“If I cannot be comforted by Vishnu’s argument to Arjuna, it is because I am too much a Jew, much too much a Christian, much too much a European, far too much an American. For I believe in the meaningfulness of human history and of our role in it, and above all of our responsibility to it.” J. Robert Oppenheimer, speech in 1960.
This summer, one of the books I had the good fortune to read was a biography of Robert Oppenheimer, written by Ray Monk. I already had some rudimentary knowledge of Oppenheimer, due to his role as the Scientific Director of the Los Alamos nuclear laboratory which developed the world’s first atomic bomb, but I was eager to learn more about him—especially because the oblique references I’ve heard of him made him seem like an interesting person. I was not disappointed.
Ray Monk is the critically acclaimed biographer of Bertrand Russell and Ludwig Wittgenstein, so the quality of the biography did not surprise me. I was, however, greatly impressed by how well Monk—and therefore us as readers—got to know Oppie. Monk invests a considerable amount of space in describing the upper class, Upper West Side, New York City environment Robert grew up in, with particular emphasis to his Jewish heritage. Of course, Oppenheimer was quite precocious, but Monk pays close attention to his collection of contradictory traits: he could be arrogant, yet had confidence crises. He had underdeveloped social skills, yet many would see him as charismatic. These “splinters” of personality crystalize to create a wonderful, multi-faceted, and—most importantly—genuine gem which we can peer into and examine deeply to try to understand the motives, flaws, and brilliance of Dr. Oppenheimer.
Of the more fascinating facets of Robert’s early life other than his personality is the wide breadth of his knowledge. A true Renaissance man, Oppenheimer was well read across multiple disciples, commanded mastery of multiple foreign languages (he learned Sanskrit in his late twenties so he could read the early Hindu epics like the Bhagavad Gita and Upanishads in their original language), appreciated the arts (except music), and was a brilliant physicist to boot.
One of my favorite anecdotes from the biography involves Oppenheimer’s time at college. Oppenheimer enrolled at Harvard University to study Chemistry. He was attracted to Physics during his time at Harvard and at the end of his first year, applied for admission into some graduate classes without having any previous Physics education save a single high school class. His justification for skipping straight to the graduate level was that he had read a long list of physics textbooks and manuals—a list which he included in his application—independently, making him qualified. That list included various up-to-date and high-level textbooks, and one of the Harvard professors said in response, “Obviously if he says he’s read these books, he’s a liar, but he should get a Ph.D. for knowing their titles.” He was admitted into the graduate level classes.
In 1942, Oppenheimer became the Scientific Director of the Los Alamos research laboratory, dedicated to producing a nuclear weapon before Germany. I was astonished to learn that Oppie’s role at Los Alamos was mostly administrative. Even though he is known as the “Father of the Atom Bomb,” he did not make any major scientific contributions to the research. Instead, he—quite brilliantly, especially for someone with no prior administrative experience—organized discussions, brought ideas together, and lifted the morale of the scientists. The results speak for themselves. Even more shocking to me was to learn of Robert’s role after WWII concluded. Oppenheimer was actually the lead advisor to the U.S. Atomic Energy Commission, helping to devise postwar atomic energy policy and attempting to limit nuclear arms proliferation and the nuclear weapons race, opposing the development of thermonuclear weapons. He remained dedicated to this cause, even as he made enemies with the U.S. military establishment and was wiretapped and spied upon by the FBI for alleged Soviet sympathies.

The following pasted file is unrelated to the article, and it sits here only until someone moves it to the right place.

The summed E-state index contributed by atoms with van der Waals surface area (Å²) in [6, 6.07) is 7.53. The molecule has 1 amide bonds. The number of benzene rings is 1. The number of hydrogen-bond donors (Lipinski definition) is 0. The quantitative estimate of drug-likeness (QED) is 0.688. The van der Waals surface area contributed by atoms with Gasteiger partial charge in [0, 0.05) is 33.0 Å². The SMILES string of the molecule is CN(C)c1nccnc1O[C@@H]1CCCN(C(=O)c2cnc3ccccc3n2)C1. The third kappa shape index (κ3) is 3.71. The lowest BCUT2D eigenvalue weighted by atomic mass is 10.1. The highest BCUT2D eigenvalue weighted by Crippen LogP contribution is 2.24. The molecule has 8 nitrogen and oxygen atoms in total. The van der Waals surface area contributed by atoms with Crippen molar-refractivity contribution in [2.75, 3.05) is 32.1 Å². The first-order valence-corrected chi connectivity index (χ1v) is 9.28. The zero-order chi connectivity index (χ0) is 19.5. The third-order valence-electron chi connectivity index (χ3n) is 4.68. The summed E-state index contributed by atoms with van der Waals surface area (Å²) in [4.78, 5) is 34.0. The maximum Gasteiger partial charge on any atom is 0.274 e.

Monk really transformed my perception of J. Robert Oppenheimer and opened up windows of his life for my viewing pleasure. For instance, Oppenheimer’s greatest contribution to theoretical physics was a paper he wrote on black holes and neutron stars in 1939, something I had no knowledge about, because I had always thought of him mainly as the “Father of the Atom Bomb.” However, as already mentioned, his theoretical contributions to the development of the atomic bomb were quite minimal. The amount of scientific detail Monk goes into is very appropriate: more than an average layperson would be familiar with, but less detail than someone with a physics background would prefer, yet technical enough to understand what was going on—in short, perfect for me.
Monk really encourages the reader to understand Robert on an emotional and intellectual level. My only criticism is the sheer volume of people and dates involved. While I understand that these are important, Oppenheimer met so many people that it became really easy to forget who people were and lose track of the time and place involved; I sometimes felt that the page was swimming with a list of names and dates. However, I do strongly recommend this book to anyone seeking to gain a greater understanding of Oppenheimer himself, or even of the development of physics—especially nuclear physics, but even just theoretical physics as a whole—in the early to mid-1900s. His brilliant intellect, barely knit-together personality, and immense patriotism make him—to me at least—a figure of great interest about whom it is worthwhile to learn about.